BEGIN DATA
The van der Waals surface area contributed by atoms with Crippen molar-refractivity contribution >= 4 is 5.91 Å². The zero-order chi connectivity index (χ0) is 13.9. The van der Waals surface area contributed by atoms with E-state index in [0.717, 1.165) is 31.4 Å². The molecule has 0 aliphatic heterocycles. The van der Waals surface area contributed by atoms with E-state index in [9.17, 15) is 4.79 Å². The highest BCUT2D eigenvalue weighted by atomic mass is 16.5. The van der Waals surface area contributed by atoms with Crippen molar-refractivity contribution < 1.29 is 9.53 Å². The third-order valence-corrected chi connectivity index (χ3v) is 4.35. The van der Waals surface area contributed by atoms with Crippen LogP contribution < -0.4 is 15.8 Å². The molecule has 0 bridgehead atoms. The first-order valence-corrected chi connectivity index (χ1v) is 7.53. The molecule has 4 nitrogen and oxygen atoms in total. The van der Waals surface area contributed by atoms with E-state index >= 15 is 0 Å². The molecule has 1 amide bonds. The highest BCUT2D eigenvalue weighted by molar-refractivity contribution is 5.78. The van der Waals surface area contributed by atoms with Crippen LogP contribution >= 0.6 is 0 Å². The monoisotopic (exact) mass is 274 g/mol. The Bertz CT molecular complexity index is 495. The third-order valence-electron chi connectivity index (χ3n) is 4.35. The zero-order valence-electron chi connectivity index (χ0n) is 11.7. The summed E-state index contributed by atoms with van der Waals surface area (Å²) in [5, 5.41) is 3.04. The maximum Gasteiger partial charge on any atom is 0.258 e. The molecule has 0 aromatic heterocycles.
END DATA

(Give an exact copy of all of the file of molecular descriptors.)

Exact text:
The van der Waals surface area contributed by atoms with Crippen molar-refractivity contribution >= 4 is 5.91 Å². The zero-order chi connectivity index (χ0) is 13.9. The van der Waals surface area contributed by atoms with E-state index in [0.717, 1.165) is 31.4 Å². The molecule has 0 aliphatic heterocycles. The van der Waals surface area contributed by atoms with E-state index in [9.17, 15) is 4.79 Å². The highest BCUT2D eigenvalue weighted by atomic mass is 16.5. The van der Waals surface area contributed by atoms with Crippen molar-refractivity contribution < 1.29 is 9.53 Å². The third-order valence-corrected chi connectivity index (χ3v) is 4.35. The van der Waals surface area contributed by atoms with Crippen LogP contribution < -0.4 is 15.8 Å². The molecule has 0 bridgehead atoms. The first-order valence-corrected chi connectivity index (χ1v) is 7.53. The molecule has 4 nitrogen and oxygen atoms in total. The van der Waals surface area contributed by atoms with E-state index >= 15 is 0 Å². The molecule has 1 amide bonds. The highest BCUT2D eigenvalue weighted by molar-refractivity contribution is 5.78. The van der Waals surface area contributed by atoms with Crippen LogP contribution >= 0.6 is 0 Å². The monoisotopic (exact) mass is 274 g/mol. The Bertz CT molecular complexity index is 495. The third-order valence-electron chi connectivity index (χ3n) is 4.35. The zero-order valence-electron chi connectivity index (χ0n) is 11.7. The summed E-state index contributed by atoms with van der Waals surface area (Å²) in [5, 5.41) is 3.04. The maximum Gasteiger partial charge on any atom is 0.258 e. The molecule has 0 aromatic heterocycles.